I'd read the question, do my own outline, and then type the model answer in. Sometimes I'd then turn right around and write my own answer and compare it to the model answer. This was extremely useful (if sometimes -- OK, frequently -- humbling).

I then got Adachi's bar breaker series and did the same. I also made a point to learn his particular method of outlining a fact pattern -- it's by far the best I've ever seen for that -- and I used his approach diligently both in practice and on the actual exam. Note: I found having his Bar Exam Survival Kit to be an essential accessory to the two "main" books.

One might think that merely copying a model answer would be a mostly passive process that taught very little, but I found very much the opposite. While the front of my brain was copying the words, I found that the back of my brain was studying the technique, and also reviewing the rules and the analysis. It was _very_ much an "active learning" technique.

I copied numerous Tyler model answers. I also copied _all_ of the Adachi answers on torts, CP, and PR. (They essentially always have an essay on PR on the test.) I copied as many answers as I could on other topics before exam day arrived.

After a while, I found myself learning how to sort of "imitate in advance" what Tyler or Adachi would write. I would see something come up and I'd say to myself: "Hmmmm, I'll betcha he's gonna write about that issue something like this..." As time went on, I became correct more and more often. Candidly, doing this was very much like using training wheels when I first learned to ride a bicycle back when I was a tot. After a while, I didn't need them anymore. Something very similar happened to me in this case.

When I got on the actual exam, I was able to apply them. For example, I had written Adachi's "boilerplate" on duty, standard of care, and breach so often for negligence that when I saw the negligence issue on the torts question I was able to plop his approach down onto the paper virtually word for word.

If I had it to do over again, there's no question that I would copy even more model answers. I'd probably also copy several performance tests.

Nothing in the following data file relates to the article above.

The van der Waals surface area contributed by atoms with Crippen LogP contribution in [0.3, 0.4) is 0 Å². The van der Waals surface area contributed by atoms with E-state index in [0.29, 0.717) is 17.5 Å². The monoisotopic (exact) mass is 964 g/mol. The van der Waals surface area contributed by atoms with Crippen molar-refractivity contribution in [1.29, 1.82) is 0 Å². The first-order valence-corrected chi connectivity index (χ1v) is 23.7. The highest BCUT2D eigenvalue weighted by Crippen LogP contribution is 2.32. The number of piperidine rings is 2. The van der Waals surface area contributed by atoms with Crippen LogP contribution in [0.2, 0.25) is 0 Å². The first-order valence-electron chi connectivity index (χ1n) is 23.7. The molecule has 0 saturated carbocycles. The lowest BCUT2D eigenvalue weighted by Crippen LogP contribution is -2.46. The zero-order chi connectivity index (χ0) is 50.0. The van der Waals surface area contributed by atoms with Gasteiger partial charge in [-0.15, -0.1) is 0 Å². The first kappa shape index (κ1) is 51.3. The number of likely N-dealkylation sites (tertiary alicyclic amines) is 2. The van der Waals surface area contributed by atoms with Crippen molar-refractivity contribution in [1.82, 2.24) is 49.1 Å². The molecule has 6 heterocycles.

I am more and more of the opinion that the technique of copying model answers, just like art students copy the masters, is a technique that should be used much more widely than it is.

If I could go back and do it over again, I'd buy the Tyler books and the Adachi books during my first semester of my first year of law school, and I wouldn't dream of showing up to take an essay about a particular subject without having first copied their essays on that subject.

Very best regards to all, especially those who will be re-testing.

Jay Wiseman


In response to the numerous requests for information I've received about where to obtain the emanuel "law in a flash" flashcards, Tyler books, and Adachi books, please let me point out that they're available in pretty much any California law school bookstore, whether online or brick-and-mortar.

Websites and other resources:

emanuel flash cards

PMBR books of multi-state questions: These are largely available as the "finals" books in law school bookstores. They're topic-specific, including the "core six" topics and also civil procedure, corporations, wills and trusts, remedies, and community property (both general law and California law). They include good rules review, graph-type outlines, and questions of increasing difficulty, with answers. Excellent value for the money. Used copies of the voluminous PMBR books can sometimes be found at legal bookstores and on eBay.

Tim Tyler